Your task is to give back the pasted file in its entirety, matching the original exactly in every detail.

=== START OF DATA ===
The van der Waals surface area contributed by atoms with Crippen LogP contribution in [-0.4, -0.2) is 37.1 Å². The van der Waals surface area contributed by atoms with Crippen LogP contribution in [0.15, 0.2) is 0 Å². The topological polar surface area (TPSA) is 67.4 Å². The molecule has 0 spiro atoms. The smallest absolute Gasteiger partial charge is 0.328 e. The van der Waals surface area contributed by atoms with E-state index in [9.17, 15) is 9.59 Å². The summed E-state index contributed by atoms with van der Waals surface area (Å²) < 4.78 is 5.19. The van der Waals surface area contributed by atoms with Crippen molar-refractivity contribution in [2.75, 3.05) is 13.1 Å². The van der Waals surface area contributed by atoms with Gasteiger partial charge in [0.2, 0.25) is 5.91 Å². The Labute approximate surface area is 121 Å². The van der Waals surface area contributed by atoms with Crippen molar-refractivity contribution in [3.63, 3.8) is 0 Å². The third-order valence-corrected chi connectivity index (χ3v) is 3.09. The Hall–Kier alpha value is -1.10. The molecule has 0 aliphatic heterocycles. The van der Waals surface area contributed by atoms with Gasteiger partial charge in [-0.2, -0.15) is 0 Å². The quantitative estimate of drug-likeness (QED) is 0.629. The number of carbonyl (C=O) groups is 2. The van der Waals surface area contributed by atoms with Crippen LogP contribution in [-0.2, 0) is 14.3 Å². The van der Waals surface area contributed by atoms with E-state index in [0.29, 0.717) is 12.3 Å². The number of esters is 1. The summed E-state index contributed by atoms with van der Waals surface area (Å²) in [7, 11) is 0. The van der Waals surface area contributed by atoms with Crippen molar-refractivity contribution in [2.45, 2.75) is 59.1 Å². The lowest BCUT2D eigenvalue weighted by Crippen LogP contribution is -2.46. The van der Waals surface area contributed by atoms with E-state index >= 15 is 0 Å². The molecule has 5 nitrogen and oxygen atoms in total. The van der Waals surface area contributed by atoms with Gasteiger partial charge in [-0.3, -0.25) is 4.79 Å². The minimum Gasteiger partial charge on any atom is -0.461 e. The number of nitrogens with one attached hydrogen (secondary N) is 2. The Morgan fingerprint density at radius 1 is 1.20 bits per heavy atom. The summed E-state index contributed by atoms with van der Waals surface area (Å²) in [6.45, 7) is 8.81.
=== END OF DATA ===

The van der Waals surface area contributed by atoms with Crippen LogP contribution in [-0.4, -0.2) is 37.1 Å². The van der Waals surface area contributed by atoms with Crippen LogP contribution in [0.15, 0.2) is 0 Å². The topological polar surface area (TPSA) is 67.4 Å². The molecule has 0 spiro atoms. The smallest absolute Gasteiger partial charge is 0.328 e. The van der Waals surface area contributed by atoms with E-state index in [9.17, 15) is 9.59 Å². The summed E-state index contributed by atoms with van der Waals surface area (Å²) < 4.78 is 5.19. The van der Waals surface area contributed by atoms with Crippen molar-refractivity contribution in [2.75, 3.05) is 13.1 Å². The van der Waals surface area contributed by atoms with Gasteiger partial charge in [0.2, 0.25) is 5.91 Å². The Labute approximate surface area is 121 Å². The van der Waals surface area contributed by atoms with Crippen molar-refractivity contribution in [3.63, 3.8) is 0 Å². The third-order valence-corrected chi connectivity index (χ3v) is 3.09. The Hall–Kier alpha value is -1.10. The molecule has 0 aliphatic heterocycles. The van der Waals surface area contributed by atoms with Gasteiger partial charge in [-0.2, -0.15) is 0 Å². The quantitative estimate of drug-likeness (QED) is 0.629. The number of carbonyl (C=O) groups is 2. The van der Waals surface area contributed by atoms with Crippen LogP contribution in [-0.2, 0) is 14.3 Å². The van der Waals surface area contributed by atoms with E-state index in [0.29, 0.717) is 12.3 Å². The number of esters is 1. The summed E-state index contributed by atoms with van der Waals surface area (Å²) in [7, 11) is 0. The van der Waals surface area contributed by atoms with Crippen molar-refractivity contribution in [2.45, 2.75) is 59.1 Å². The lowest BCUT2D eigenvalue weighted by Crippen LogP contribution is -2.46. The van der Waals surface area contributed by atoms with E-state index >= 15 is 0 Å². The molecule has 5 nitrogen and oxygen atoms in total. The van der Waals surface area contributed by atoms with Gasteiger partial charge in [-0.3, -0.25) is 4.79 Å². The minimum Gasteiger partial charge on any atom is -0.461 e. The number of nitrogens with one attached hydrogen (secondary N) is 2. The Morgan fingerprint density at radius 1 is 1.20 bits per heavy atom. The summed E-state index contributed by atoms with van der Waals surface area (Å²) in [6.45, 7) is 8.81.